Posted by John McHale
EAST SYRACUSE, N.Y., 11 March 2011.Wide area multilateration (WAM) technology from Sensis will provide air traffic control (ATC) surveillance infrastructure and enable synergy with Automatic Dependent Surveillance -Broadcast (ADS-B) technology.
Luftfartsverket (LFV), the air navigation service provider (ANSP) for Sweden, chose the Sensis WAM will be deployed across Sweden to complement and replace the country's Monopulse Secondary Surveillance Radar (MSSR) infrastructure with technology that is compatible with today's avionics.
Sensis will deploy separate WAM systems in the Stockholm terminal movement area (TMA) and in a large part of the northern area of the country, with options to deploy additional systems providing nationwide coverage. The goal of the LFV WAM program is comprehensive coverage of the LFV area of responsibility. Sensis WAM will support Mode A/C, Mode S, and ADS-B 1090 ES. The Sensis solution will employ the same sensor technology that is currently in operation for surface surveillance at Stockholm Arlanda International Airport.
"The Sensis WAM solution provides LFV with the best technological approach to complement and replace our secondary surveillance infrastructure for current and future operating requirements," says Anders Andersson, LFV project manager. "This system will enable Mode S and ADS-B possibilities for LFV and have a lower initial acquisition and lifecycle cost than radars while providing our controllers with the same or better surveillance of aircraft in Swedish airspace, including some rural areas that were not previously served by radar."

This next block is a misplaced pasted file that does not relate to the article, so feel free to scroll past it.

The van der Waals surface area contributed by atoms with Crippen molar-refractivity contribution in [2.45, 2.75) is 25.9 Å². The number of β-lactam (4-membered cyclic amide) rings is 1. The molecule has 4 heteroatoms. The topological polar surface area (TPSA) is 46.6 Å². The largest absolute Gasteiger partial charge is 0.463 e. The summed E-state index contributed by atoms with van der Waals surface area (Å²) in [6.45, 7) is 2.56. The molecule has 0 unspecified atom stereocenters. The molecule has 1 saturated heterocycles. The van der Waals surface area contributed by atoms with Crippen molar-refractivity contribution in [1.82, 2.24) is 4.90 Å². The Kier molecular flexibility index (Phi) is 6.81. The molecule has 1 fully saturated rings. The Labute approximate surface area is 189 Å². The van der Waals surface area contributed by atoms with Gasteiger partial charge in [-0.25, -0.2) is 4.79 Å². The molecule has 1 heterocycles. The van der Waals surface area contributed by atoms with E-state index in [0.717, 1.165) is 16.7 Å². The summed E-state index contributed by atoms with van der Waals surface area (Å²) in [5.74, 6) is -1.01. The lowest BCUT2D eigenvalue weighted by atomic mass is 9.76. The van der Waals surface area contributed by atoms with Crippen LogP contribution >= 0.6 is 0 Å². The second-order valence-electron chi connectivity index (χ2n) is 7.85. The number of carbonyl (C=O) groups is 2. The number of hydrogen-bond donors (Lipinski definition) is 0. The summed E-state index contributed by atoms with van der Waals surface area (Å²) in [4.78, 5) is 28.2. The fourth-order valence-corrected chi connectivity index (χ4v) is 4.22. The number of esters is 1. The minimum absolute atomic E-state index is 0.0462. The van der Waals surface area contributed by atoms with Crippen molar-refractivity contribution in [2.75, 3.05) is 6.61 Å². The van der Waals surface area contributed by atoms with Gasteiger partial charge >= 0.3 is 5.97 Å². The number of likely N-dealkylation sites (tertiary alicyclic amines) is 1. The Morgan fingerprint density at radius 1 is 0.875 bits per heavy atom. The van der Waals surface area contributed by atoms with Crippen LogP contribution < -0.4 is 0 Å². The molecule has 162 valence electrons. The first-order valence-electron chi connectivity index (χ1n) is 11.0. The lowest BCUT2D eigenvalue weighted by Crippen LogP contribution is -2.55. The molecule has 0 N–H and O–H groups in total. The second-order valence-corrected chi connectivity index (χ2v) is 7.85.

Sensis multilateration uses multiple low-maintenance, non-rotating sensors to triangulate aircraft locations based on transponder signals to provide air traffic controllers with precise aircraft position and identification information regardless of weather conditions. With a higher update rate and greater positional accuracy than traditional radar, Sensis multilateration provides effective surveillance for increased safety, capacity and efficiency of airspace. By employing advanced processing techniques, a Sensis multilateration system uses the minimal number of sensors for a less complex, lower lifecycle cost solution. Additionally, each multilateration sensor deployed by Sensis supports ADS-B.
Posted by John McHale